The issue is always weight of batteries is it not. Since it doesn't look like we will have a miracle battery anytime soon reducing weight in other areas is the way forward.

again, sailing performance is not the point here.
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Old 11-12-2020, 07:20   #13
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Re: The rise of electric Boats

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Well. Your boat built out of carbon would be even lighter.

The lagoon example is just the extreme. looks like that is what silent yacht approach is.

We are not talking about sailing per se here. But balancing weight and load carrying is the way to make electric propulsion possible in the long run.

The issue is always weight of batteries is it not. Since it doesn't look like we will have a miracle battery anytime soon reducing weight in other areas is the way forward.

again, sailing performance is not the point here.
Actually the biggest concern here is power generation to run the electric propulsion.
There aren't to many places to stop off and recharge between Avalon and Pape'ete.
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Old 11-12-2020, 07:32   #14
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Re: The rise of electric Boats

We are seriously hoping the new FP51 will introduce the new Volvo electric drives, should know next week.

What I’m thinking is that this comes down to hull length. Displacement hulls and power needed is efficient and longer/larger cat’s can take the weight of the batteries, have the area needed for the solar, can carry the generator needed to run the drives when battery capacity runs out and make this all work without a significant sacrifice.

I think this is not the answer for a 40 ft cat but if you look at the new eco Sunreef’s and how much solar they can put on it, it starts to make sense.

Again this seems to not be the solution for everyone.

As for the weight, keep in mind the electric motor weights a lot less than the Diesel engine and can be made for the prop speed thereby potentially eliminating a gear set. Water cooling and reuse of the heat makes them thermally efficient for a period of time.

Finally torque equals acceleration and horse power is speed. Speed is NOT a factor for displacement hulls so the increase in torque for electric over diesel means you need a smaller primary mover.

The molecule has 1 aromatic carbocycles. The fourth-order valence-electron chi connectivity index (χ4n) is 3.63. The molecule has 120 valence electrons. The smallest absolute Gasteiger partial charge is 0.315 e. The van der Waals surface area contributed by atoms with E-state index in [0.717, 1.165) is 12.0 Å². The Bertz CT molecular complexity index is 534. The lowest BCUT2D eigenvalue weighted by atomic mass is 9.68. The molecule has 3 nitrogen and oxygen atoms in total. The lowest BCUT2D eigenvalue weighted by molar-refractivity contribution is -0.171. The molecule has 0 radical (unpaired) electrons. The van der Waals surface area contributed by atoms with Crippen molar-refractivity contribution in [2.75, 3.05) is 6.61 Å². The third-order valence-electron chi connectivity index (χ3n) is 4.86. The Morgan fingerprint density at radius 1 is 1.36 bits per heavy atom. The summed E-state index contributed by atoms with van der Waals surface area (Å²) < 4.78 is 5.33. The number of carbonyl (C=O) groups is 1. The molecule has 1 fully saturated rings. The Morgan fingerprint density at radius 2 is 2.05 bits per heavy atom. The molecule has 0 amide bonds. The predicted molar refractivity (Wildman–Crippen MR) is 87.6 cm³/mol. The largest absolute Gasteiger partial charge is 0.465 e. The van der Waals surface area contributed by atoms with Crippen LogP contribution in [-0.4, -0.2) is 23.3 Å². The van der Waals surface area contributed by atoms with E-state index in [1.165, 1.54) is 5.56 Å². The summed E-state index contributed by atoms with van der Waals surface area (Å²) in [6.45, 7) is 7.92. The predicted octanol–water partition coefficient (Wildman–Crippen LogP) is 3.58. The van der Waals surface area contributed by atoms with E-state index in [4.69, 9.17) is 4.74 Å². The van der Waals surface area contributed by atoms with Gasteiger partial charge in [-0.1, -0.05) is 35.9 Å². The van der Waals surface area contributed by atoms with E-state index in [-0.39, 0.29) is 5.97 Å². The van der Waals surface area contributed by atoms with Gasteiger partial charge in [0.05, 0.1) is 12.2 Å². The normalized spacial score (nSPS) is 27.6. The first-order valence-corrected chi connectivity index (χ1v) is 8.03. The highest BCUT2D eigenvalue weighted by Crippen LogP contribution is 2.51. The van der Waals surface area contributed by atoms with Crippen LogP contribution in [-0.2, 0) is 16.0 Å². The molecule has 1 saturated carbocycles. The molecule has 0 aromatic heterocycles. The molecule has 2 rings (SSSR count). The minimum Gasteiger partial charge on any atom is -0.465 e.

This is all about compromise. If you want to motor across an ocean don’t go electric. If you can live with the compromise then it’s an attractive solution.

Imagine not having to source “bad diesel” in remote islands around the world and your only down side is you can’t motor forever.

Like everything, good for some, not for others. Think about the charter market where they rarely sail, rarely move far and the elimination of maintenance and fuel costs. That market alone will drive this forward.
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Old 11-12-2020, 07:58   #15
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Re: The rise of electric Boats

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Actually the biggest concern here is power generation to run the electric propulsion.
There aren't to many places to stop off and recharge between Avalon and Pape'ete.
It is with the current cost of lithium and weight. But if we assume for a minute 2000kwh of lithium battery can be fitted into a large lagoon type boat. That would give it a range of about 2000 nautical miles according to ocean volt numbers, a steady 5 knots, lets half that to 1000NM, it's still decent. https://oceanvolt.com/twin-shaftdrive-20/

The way to get there would be using something like the new tesla batteries with an energy density of 350wh/kilo (current lifepo4 is about 100wh/kilo). This would make the battery pack about 7 tons assuming about a 20% increase in weight from packaging.

If you made a lagoon 560 from carbon it would save you 12 tons so it is possible.

Overall, I think with a light hull and denser cheaper batteries we can still have cruising when diesel is eventually gone. New IC cars will be banned by 2030/2035 so its not that far off. I'll be around when diesel is no longer an option.